Intensive-early stocking for yearling cattle in the Northern Great Plains.

Author: 
Grings, E.E.
Heitschmidt, R.K.
Short, R.E.
Haferkamp, M.R.
Publisher: 
Rangeland Ecology & Management / Journal of Range Management Archives
Publication Year: 
2002
Description: 
A 3-year study was conducted to evaluate grazing strategies for production of growing cattle during summer on Northern Great Plains rangeland. Crossbred yearling steers (N = 123 per year, avg initial weight = 275 kg) were allotted to 1 of 2 treatments replicated in 3 pastures. Treatments were season-long grazing of pastures at recommended stocking rates assuming a 4-month grazing period or intensive-early grazing of pastures stocked at the same rate assuming only a 2-month grazing season. Precipitation in 1993 was 169% of normal resulting in greater forage quality than in other years and no differences were observed in weight gains between treatments during 1993. In 1994 and 1995, steers in the intensive-early stocked pastures gained less weight during the 2 months of grazing than did those in the season-long stocked pastures; however, gain per hectare was greater in the intensive-early stocked pastures. Intensive-early stocking with growing steers may be a viable means to overcome limited forage quality during late summer in the Northern Great Plains and to maximize forage utilization in years of abundant forage.DOI:10.2458/azu_jrm_v55i2_grings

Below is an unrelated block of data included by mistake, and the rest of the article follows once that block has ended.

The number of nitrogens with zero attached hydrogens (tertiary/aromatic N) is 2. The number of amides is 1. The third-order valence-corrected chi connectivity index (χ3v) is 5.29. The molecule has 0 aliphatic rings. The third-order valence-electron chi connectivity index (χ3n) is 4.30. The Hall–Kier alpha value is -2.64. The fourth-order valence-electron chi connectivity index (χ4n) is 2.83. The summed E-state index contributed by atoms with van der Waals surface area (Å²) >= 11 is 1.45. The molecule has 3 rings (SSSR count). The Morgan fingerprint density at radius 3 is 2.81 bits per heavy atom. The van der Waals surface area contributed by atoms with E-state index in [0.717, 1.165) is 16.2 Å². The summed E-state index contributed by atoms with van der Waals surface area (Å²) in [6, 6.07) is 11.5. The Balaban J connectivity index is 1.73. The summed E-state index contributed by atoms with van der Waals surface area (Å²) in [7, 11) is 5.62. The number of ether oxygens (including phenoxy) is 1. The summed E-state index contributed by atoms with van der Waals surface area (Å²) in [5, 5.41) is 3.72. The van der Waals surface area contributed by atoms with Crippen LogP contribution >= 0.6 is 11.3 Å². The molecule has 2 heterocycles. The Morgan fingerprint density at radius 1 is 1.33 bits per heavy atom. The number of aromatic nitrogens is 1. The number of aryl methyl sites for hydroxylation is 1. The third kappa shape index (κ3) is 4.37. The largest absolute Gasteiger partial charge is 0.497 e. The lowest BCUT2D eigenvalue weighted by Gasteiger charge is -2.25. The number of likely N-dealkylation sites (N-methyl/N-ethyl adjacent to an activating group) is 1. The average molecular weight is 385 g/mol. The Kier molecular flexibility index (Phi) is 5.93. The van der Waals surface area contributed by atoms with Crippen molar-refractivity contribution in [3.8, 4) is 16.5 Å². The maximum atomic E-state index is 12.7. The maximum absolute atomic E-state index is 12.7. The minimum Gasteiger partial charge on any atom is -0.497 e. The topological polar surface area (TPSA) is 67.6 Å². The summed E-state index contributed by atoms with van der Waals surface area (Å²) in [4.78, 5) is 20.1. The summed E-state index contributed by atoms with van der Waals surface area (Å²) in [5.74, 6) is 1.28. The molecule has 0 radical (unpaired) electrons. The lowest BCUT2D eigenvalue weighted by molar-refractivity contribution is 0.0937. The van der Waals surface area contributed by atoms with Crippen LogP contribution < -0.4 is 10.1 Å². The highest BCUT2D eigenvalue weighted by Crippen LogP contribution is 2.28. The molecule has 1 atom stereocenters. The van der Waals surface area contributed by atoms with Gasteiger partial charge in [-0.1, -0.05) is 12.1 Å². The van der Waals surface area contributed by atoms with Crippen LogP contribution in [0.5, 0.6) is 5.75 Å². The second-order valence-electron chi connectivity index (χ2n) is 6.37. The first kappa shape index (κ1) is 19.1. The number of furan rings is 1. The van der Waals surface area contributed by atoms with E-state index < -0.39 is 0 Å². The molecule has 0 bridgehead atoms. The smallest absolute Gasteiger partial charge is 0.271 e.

Document Type: 
Journal Issue/Article
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Rangeland Ecology & Management (formerly the Journal of Range Management) serves as a forum for the presentation and discussion of facts, ideas, and philosophies pertaining to the study, management, ecology, and use of rangelands and their resources. The journal is peer-reviewed and provides international exchange of scholarly research and information among persons interested in rangelands. The Global Rangelands collection includes REM content up to 5 years from the current year. More recent content is available by subscription from BioOne and the Society for Range Management, and may be available at your local university library.
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